After touring Madaba, our journey will take us to a ridge that rises in Jordan approximately 2,330ft in Jordan called “Mount Nebo.” In Numbers 20, the nation of Israel is contending with Moses and Aaron because they have no water.
It would be ignoring the context not to also see that Moses and Aaron’s sister, Miriam, has recently died and been buried. Undoubtedly grieving, in combination with the complaining of the people, clearly leaves Moses irritated with their attitudes. Thus, he carries out an order from God to take “the rod” with his brother, Aaron to speak to the rock before the eyewitness of the people, so that it would, “yield its water.”
However, standing before the rock and the people, Moses makes 3 critical errors. Instead of speaking to the rock, he, 1) let’s his anger take control of him and chastises the people; 2) takes partial credit (glory) for what is about to happen (“shall we bring forth water”); 3) and he struck the rock, not once, but twice to bring forth the water. This act cost Moses his entrance into the Promised Land.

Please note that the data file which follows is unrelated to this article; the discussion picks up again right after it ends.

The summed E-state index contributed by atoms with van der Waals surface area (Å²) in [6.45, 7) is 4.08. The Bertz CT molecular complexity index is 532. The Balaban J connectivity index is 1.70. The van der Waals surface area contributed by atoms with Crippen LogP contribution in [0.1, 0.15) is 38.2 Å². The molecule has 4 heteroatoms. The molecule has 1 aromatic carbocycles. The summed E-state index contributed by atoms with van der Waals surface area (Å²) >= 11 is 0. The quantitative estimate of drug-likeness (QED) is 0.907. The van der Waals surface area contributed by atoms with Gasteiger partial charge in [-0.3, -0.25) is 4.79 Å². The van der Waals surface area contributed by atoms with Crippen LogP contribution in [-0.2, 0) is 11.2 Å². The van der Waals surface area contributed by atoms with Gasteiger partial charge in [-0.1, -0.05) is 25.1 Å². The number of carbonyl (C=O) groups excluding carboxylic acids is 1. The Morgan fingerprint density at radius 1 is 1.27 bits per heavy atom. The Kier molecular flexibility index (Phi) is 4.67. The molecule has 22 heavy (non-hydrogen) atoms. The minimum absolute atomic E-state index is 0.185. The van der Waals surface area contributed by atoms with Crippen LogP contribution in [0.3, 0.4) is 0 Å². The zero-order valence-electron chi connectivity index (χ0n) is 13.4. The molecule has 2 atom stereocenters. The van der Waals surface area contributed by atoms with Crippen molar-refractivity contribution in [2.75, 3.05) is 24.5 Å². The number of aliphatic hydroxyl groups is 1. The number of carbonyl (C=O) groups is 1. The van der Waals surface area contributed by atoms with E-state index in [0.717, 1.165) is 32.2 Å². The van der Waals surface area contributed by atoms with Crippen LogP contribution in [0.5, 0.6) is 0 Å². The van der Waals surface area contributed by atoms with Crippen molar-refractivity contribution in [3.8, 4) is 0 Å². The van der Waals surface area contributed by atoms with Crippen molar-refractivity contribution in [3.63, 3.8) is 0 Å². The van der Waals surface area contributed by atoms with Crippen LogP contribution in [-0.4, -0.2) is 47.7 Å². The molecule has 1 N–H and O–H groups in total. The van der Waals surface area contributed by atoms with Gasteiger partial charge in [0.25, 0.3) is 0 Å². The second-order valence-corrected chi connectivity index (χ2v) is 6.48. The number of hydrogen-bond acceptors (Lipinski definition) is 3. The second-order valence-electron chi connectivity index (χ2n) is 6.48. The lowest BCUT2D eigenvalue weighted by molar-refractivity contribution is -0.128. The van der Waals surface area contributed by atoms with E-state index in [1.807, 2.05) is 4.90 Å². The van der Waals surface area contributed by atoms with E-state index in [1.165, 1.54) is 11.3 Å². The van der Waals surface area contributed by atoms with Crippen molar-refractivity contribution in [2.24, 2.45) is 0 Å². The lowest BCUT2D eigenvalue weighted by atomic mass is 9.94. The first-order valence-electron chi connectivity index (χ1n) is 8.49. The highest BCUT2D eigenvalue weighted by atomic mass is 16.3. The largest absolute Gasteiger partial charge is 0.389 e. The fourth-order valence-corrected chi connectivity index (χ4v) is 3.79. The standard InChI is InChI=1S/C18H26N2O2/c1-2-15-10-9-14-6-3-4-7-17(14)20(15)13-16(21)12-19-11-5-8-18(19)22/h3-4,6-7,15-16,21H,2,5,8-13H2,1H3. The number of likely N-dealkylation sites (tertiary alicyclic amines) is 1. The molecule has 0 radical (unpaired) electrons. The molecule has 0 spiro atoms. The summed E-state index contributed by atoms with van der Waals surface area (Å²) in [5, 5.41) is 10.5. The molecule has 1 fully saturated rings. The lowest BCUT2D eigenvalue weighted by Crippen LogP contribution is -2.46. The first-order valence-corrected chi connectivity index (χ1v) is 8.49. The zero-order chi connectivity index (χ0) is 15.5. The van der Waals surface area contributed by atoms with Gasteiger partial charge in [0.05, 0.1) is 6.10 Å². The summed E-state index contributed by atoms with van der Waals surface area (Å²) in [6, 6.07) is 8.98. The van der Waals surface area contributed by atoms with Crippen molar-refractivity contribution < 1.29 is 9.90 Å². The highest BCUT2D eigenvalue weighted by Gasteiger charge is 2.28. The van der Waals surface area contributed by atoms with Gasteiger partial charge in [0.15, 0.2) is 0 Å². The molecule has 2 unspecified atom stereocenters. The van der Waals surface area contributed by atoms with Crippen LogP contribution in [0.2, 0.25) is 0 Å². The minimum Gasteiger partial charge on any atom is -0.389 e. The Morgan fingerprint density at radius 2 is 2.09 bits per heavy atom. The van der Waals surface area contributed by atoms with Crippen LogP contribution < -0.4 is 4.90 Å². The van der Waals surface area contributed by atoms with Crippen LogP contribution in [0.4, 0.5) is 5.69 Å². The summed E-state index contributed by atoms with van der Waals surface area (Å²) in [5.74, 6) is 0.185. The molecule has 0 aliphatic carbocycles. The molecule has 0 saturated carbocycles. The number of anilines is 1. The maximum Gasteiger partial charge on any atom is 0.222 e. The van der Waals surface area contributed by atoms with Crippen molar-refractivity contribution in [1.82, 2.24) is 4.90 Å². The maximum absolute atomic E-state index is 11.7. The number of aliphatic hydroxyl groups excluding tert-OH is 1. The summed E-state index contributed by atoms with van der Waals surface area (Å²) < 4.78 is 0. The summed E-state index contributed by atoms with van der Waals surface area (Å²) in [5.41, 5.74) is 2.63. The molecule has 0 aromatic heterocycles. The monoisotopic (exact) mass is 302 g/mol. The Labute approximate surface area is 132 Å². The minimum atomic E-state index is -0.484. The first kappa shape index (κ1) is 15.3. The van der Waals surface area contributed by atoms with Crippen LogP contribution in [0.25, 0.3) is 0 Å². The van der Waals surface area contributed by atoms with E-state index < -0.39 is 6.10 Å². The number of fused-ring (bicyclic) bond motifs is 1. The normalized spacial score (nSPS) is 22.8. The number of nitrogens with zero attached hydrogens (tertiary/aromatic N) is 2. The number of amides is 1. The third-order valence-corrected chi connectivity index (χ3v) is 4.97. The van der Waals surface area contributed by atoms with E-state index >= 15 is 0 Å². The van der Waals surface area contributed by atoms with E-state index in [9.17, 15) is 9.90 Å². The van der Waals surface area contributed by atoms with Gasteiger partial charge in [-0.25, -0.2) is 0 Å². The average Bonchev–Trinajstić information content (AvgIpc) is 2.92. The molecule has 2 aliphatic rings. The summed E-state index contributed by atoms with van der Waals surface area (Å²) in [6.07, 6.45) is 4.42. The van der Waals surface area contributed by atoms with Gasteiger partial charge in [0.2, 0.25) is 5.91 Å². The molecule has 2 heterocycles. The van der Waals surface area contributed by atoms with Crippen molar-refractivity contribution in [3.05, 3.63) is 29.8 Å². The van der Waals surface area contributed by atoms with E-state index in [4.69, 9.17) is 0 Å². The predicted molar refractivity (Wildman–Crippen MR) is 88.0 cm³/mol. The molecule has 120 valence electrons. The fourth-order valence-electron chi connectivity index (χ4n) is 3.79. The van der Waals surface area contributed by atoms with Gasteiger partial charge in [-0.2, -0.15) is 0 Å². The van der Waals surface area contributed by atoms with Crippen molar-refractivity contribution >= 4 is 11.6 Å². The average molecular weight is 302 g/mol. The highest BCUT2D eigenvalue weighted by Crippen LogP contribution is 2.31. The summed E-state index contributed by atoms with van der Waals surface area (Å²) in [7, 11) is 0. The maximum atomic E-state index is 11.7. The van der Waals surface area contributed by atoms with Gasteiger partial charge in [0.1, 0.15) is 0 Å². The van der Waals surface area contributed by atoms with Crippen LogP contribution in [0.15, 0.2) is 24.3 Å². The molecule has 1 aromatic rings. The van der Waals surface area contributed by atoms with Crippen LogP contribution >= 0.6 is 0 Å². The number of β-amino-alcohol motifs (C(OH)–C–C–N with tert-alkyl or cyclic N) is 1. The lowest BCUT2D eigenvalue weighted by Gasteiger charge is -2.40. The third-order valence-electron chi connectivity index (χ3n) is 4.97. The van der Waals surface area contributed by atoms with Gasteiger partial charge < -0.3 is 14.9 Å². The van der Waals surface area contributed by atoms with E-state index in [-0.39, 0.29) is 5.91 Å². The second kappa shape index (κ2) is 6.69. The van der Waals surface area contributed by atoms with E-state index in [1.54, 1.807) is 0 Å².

The contemporary location of Mt Nebo is with the headland called Râs es-Siâghah, which is 6 miles northwest of Madaba in East Jordan. There are several springs at the foot of the northern slope that supply water to farming regions to the west and to the town of Madaba in the southeast. The springs are referred to as ‘Ąyun Mûsā, which means “the springs of Moses.” There is also a wadi to the west and a ruin on the north and the south (see, “This is Petra”) that holds his name as well.
The Byzantium monastery subsequently settled into the area and built a basilica that hosted a Presbytery, baptistery, chapel, and diakonikon baptistery (a central place where the priests could wash themselves and holy articles, as well as a storage area for pertinent books and other objects precious to them). The ruins are in exceptional state with regard to the Islamic invasions of the 7thc AD.
Archaeological excavations have borne out that the name of Nebo has been faithfully kept to the mountain and region prior to the 4thc AD. Eusebius’ Onomasticon (see, “This is Madaba”) demonstrates that the mountain was already known by the name long prior to the Byzantium inhabitation.